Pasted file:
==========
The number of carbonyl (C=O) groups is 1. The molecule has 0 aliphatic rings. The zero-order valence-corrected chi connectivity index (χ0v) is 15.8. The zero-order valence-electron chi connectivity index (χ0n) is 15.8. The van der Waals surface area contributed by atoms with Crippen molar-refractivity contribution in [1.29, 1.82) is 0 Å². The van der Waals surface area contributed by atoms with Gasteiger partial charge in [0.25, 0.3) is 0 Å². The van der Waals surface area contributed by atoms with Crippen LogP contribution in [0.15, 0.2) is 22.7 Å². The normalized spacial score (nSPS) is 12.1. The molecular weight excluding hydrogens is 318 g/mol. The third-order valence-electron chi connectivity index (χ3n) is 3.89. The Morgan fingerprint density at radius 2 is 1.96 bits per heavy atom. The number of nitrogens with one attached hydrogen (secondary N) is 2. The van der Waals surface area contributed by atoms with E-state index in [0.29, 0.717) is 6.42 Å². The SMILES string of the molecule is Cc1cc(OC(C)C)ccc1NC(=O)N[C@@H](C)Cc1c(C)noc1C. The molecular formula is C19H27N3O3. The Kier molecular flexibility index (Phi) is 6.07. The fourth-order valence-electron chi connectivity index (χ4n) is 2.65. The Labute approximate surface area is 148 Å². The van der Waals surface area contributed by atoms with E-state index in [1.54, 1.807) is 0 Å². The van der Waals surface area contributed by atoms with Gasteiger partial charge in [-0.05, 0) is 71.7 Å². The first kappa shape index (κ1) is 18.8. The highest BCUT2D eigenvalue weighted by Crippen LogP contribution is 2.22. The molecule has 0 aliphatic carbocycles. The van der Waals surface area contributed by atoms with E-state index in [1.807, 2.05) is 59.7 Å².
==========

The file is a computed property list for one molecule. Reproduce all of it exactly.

The number of carbonyl (C=O) groups is 1. The molecule has 0 aliphatic rings. The zero-order valence-corrected chi connectivity index (χ0v) is 15.8. The zero-order valence-electron chi connectivity index (χ0n) is 15.8. The van der Waals surface area contributed by atoms with Crippen molar-refractivity contribution in [1.29, 1.82) is 0 Å². The van der Waals surface area contributed by atoms with Gasteiger partial charge in [0.25, 0.3) is 0 Å². The van der Waals surface area contributed by atoms with Crippen LogP contribution in [0.15, 0.2) is 22.7 Å². The normalized spacial score (nSPS) is 12.1. The molecular weight excluding hydrogens is 318 g/mol. The third-order valence-electron chi connectivity index (χ3n) is 3.89. The Morgan fingerprint density at radius 2 is 1.96 bits per heavy atom. The number of nitrogens with one attached hydrogen (secondary N) is 2. The van der Waals surface area contributed by atoms with E-state index in [0.29, 0.717) is 6.42 Å². The SMILES string of the molecule is Cc1cc(OC(C)C)ccc1NC(=O)N[C@@H](C)Cc1c(C)noc1C. The molecular formula is C19H27N3O3. The Kier molecular flexibility index (Phi) is 6.07. The fourth-order valence-electron chi connectivity index (χ4n) is 2.65. The Labute approximate surface area is 148 Å². The van der Waals surface area contributed by atoms with E-state index in [1.54, 1.807) is 0 Å². The van der Waals surface area contributed by atoms with Gasteiger partial charge in [-0.05, 0) is 71.7 Å². The first kappa shape index (κ1) is 18.8. The highest BCUT2D eigenvalue weighted by Crippen LogP contribution is 2.22. The molecule has 0 aliphatic carbocycles. The van der Waals surface area contributed by atoms with E-state index in [1.807, 2.05) is 59.7 Å².